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June 24, 2011
More bombs awayBy Greyhawk
President Obama explains why he doesn't need congressional approval to participate in the Libyan Civil War:
The President is of the view that the current U.S. military operations in Libya are consistent with the War Powers Resolution and do not under that law require further congressional authorization, because U.S. military operations are distinct from the kind of "hostilities" contemplated by the Resolution's 60 day termination provision. U.S. forces are playing a constrained and supporting role in a multinational coalition, whose operations are both legitimated by and limited to the terms of a United Nations Security Council Resolution that authorizes the use of force solely to protect civilians and civilian populated areas under attack or threat of attack and to enforce a no-fly zone and an arms embargo.
(That's the unclassified report - there's also a secret one containing "information relating to U.S. military operations" in Libya that we won't see.) I'm a bit concerned by the potential interpretation of that "legitimated by" (or a congressional non-response to that) as acknowledging the UN or any coalition as a higher authority than Congress. I'm sure that's only what it says, not what it means (so it's similar to the US Constitution in that regard; see Second Amendment for an example) and obviously that bit about "supporting" (vice constrained) is the key, right?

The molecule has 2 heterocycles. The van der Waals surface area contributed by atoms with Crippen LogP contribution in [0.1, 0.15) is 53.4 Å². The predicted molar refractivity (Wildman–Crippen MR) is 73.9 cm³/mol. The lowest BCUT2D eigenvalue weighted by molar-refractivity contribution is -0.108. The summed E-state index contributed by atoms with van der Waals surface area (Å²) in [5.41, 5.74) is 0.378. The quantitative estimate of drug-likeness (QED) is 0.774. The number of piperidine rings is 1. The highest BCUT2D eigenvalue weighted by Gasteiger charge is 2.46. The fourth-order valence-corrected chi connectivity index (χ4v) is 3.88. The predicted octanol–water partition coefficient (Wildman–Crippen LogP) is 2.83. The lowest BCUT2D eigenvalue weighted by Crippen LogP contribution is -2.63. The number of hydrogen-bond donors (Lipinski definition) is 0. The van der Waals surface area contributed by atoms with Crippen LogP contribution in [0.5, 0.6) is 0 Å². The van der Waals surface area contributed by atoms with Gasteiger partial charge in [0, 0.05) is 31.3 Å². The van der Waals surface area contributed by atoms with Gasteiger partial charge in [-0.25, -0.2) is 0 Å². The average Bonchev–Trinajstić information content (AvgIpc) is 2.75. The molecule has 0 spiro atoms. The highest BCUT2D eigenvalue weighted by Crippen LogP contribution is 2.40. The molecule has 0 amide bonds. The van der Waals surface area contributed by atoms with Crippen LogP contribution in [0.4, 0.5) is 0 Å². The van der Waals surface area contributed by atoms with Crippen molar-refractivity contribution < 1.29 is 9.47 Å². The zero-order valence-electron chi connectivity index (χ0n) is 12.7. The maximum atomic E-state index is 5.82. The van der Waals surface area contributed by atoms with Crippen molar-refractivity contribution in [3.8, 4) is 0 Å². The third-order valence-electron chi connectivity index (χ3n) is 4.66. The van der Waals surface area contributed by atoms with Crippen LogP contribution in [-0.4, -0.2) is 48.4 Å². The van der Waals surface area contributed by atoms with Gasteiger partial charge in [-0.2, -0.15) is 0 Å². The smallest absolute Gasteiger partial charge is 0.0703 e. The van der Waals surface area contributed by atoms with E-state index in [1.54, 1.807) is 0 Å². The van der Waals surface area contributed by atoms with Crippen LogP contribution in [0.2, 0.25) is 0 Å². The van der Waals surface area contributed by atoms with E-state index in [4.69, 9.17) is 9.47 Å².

If all that legalese confuses you as much as it does me, maybe this line a "senior administration official told ABC News" will help:
"The US role is one of support," the official said, "and the kinetic pieces of that are intermittent."
But that "legitimizing" approval's an interesting thing - as it brings with it the constraint: "the use of force solely to protect civilians." Except at this point in time, that assertion is laughable - and there can't be anyone left in the world who can actually believe it. Witness Hillary Clinton's comments in support of the president's efforts in Libya:
I don't think there's any doubt in anyone's mind that Qadhafi and the people around him have their backs against the wall.... But the bottom line is, whose side are you on? Are you on Qadhafi's side or are you on the side of the aspirations of the Libyan people and the international coalition that has been created to support them? For the Obama Administration, the answer to that question is very easy.
For some reason I can't read that as a defense of protecting civilians, something that seems better defended by the simple phrase "we're just protecting civilians - how can you oppose that?" Of course, the UN is still pretending we're just protecting civilians in much the same way the administration is just pretending we're protecting civilians per UN mandate in official written justifications for our actions. Therefore it will be interesting to see if any administration officials will abandon that pretense in their congressional testimony in support of our support to kinetic activity constrained to protecting civilians mission in Libya and follow Hillary's "hey, we're kicking Qaddafi's ass here - you're either with us or with the terrorists" format. (A line even President Bush didn't apply to his domestic opponents.)